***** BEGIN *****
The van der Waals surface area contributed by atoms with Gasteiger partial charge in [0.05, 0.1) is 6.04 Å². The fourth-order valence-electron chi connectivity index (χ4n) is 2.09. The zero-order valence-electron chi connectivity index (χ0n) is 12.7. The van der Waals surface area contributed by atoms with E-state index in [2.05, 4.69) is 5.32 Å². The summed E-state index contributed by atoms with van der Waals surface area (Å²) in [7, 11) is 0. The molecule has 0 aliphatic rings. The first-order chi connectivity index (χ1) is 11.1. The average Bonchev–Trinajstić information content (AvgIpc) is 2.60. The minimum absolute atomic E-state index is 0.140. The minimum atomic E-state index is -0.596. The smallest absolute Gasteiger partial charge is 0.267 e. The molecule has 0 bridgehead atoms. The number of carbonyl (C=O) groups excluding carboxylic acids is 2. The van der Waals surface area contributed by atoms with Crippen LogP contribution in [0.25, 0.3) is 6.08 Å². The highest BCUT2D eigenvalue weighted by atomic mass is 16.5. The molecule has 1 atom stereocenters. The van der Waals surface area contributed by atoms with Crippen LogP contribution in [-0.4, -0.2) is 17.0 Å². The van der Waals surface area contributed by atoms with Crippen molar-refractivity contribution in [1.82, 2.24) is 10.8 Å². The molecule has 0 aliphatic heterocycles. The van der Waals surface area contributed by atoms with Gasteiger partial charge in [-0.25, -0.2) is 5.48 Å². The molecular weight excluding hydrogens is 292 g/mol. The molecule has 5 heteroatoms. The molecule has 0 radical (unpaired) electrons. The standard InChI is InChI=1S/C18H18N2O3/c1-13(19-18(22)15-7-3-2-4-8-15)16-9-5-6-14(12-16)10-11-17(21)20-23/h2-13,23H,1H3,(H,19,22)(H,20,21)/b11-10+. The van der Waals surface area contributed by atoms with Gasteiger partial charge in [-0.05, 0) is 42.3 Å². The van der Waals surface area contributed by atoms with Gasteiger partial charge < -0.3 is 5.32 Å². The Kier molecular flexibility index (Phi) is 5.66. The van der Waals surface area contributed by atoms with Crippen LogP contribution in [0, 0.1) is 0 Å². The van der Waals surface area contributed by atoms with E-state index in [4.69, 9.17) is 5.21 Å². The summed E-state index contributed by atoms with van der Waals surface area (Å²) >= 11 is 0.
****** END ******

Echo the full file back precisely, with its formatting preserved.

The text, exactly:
The van der Waals surface area contributed by atoms with Gasteiger partial charge in [0.05, 0.1) is 6.04 Å². The fourth-order valence-electron chi connectivity index (χ4n) is 2.09. The zero-order valence-electron chi connectivity index (χ0n) is 12.7. The van der Waals surface area contributed by atoms with E-state index in [2.05, 4.69) is 5.32 Å². The summed E-state index contributed by atoms with van der Waals surface area (Å²) in [7, 11) is 0. The molecule has 0 aliphatic rings. The first-order chi connectivity index (χ1) is 11.1. The average Bonchev–Trinajstić information content (AvgIpc) is 2.60. The minimum absolute atomic E-state index is 0.140. The minimum atomic E-state index is -0.596. The smallest absolute Gasteiger partial charge is 0.267 e. The molecule has 0 bridgehead atoms. The number of carbonyl (C=O) groups excluding carboxylic acids is 2. The van der Waals surface area contributed by atoms with Crippen LogP contribution in [0.25, 0.3) is 6.08 Å². The highest BCUT2D eigenvalue weighted by atomic mass is 16.5. The molecule has 1 atom stereocenters. The van der Waals surface area contributed by atoms with Crippen LogP contribution in [-0.4, -0.2) is 17.0 Å². The van der Waals surface area contributed by atoms with Crippen molar-refractivity contribution in [1.82, 2.24) is 10.8 Å². The molecule has 0 aliphatic heterocycles. The van der Waals surface area contributed by atoms with Gasteiger partial charge in [-0.25, -0.2) is 5.48 Å². The molecular weight excluding hydrogens is 292 g/mol. The molecule has 5 heteroatoms. The molecule has 0 radical (unpaired) electrons. The standard InChI is InChI=1S/C18H18N2O3/c1-13(19-18(22)15-7-3-2-4-8-15)16-9-5-6-14(12-16)10-11-17(21)20-23/h2-13,23H,1H3,(H,19,22)(H,20,21)/b11-10+. The van der Waals surface area contributed by atoms with Gasteiger partial charge in [-0.05, 0) is 42.3 Å². The van der Waals surface area contributed by atoms with Gasteiger partial charge < -0.3 is 5.32 Å². The Kier molecular flexibility index (Phi) is 5.66. The van der Waals surface area contributed by atoms with Crippen LogP contribution in [0, 0.1) is 0 Å². The van der Waals surface area contributed by atoms with E-state index in [4.69, 9.17) is 5.21 Å². The summed E-state index contributed by atoms with van der Waals surface area (Å²) >= 11 is 0.